LANSING, Mich. (WLNS) — A package of bills introduced to the Michigan House of Representatives is aiming to protect renters.

If passed, the Renter’s Bill of Rights would prevent landlord’s from being able to discriminate against tenants on the basis of race, religion or criminal background.

Additionally, landlords allowing their tenants to live in poor conditions would be in charge of paying for relocation costs until their properties are up to code.

Michiganders would also be offered free legal counsel to guarantee ‘just cause’ for evictions. Tenants would also have the right to organize against their landlord, which would enable tenants to buy their landlord’s property.

State Rep. Emily Dievendorf is one of the bill’s sponsors.

She said that if a landlord is not able to take care of their property, legislation would make it so that tenants could buy the property before anyone else.

“So that there wouldn’t be a transition of folks leaving and losing their housing especially if its a place they were more committed to then their landlord,” Dievendorf said.

The legislation comes after an onslaught of red-tags have been placed on apartment complexes and rental homes in the Capital City.

Lansing’s city council recently addressed the red-tags in a four hour meeting last month.

Council members heard from people struggling in the aftermath of their rental properties being marked unsafe.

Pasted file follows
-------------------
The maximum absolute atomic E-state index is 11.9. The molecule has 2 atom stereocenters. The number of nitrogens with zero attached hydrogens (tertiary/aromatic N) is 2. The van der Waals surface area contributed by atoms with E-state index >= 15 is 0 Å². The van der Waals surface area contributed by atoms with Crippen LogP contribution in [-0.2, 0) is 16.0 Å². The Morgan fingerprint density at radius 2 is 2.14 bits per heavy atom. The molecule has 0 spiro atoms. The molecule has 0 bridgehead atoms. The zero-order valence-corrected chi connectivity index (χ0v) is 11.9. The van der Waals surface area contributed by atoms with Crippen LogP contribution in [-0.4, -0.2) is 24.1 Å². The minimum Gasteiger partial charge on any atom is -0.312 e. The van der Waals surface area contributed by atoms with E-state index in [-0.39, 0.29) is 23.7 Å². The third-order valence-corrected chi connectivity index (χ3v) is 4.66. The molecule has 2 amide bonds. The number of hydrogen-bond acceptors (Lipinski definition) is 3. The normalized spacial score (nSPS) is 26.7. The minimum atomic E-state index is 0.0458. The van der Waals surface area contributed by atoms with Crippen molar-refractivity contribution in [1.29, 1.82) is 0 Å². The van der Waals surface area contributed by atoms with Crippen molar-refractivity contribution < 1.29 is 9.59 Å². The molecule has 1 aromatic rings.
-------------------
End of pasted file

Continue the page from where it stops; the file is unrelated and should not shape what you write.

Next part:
“All of us are culpable in this situation, council, the administration, EDP and code compliance,” said Lansing City Council President Carol Wood.

The city’s interim director of economic development and planning, Barb Kimmel, was pressed on the state of red tags and code enforcement officers.

Kimmel said her office was not fully trained on the tracking software the office uses, making it difficult to track follow-up enforcement, duplicate reports and detailed searches.

“We have a lot of inspections that are incomplete, we have a lot of properties that are out of compliance,” Kimmel admitted. “We don’t know the full extent of everything at this very moment.”

She also shared that there is no set checklist for code enforcement officers to use when evaluating properties.

Mayor Schor was also pressed about the state of code enforcement and housing. He says he’s confident that performance will turn around.

“We’re doing a top to bottom review,” Schor said in the meeting. “I think looking into the system and making sure we have an effective system moving forward is what we can do to make sure we are on top of these issues.”

Democrats expect to propose the legislation in the upcoming weeks and hope to have it passed by next winter.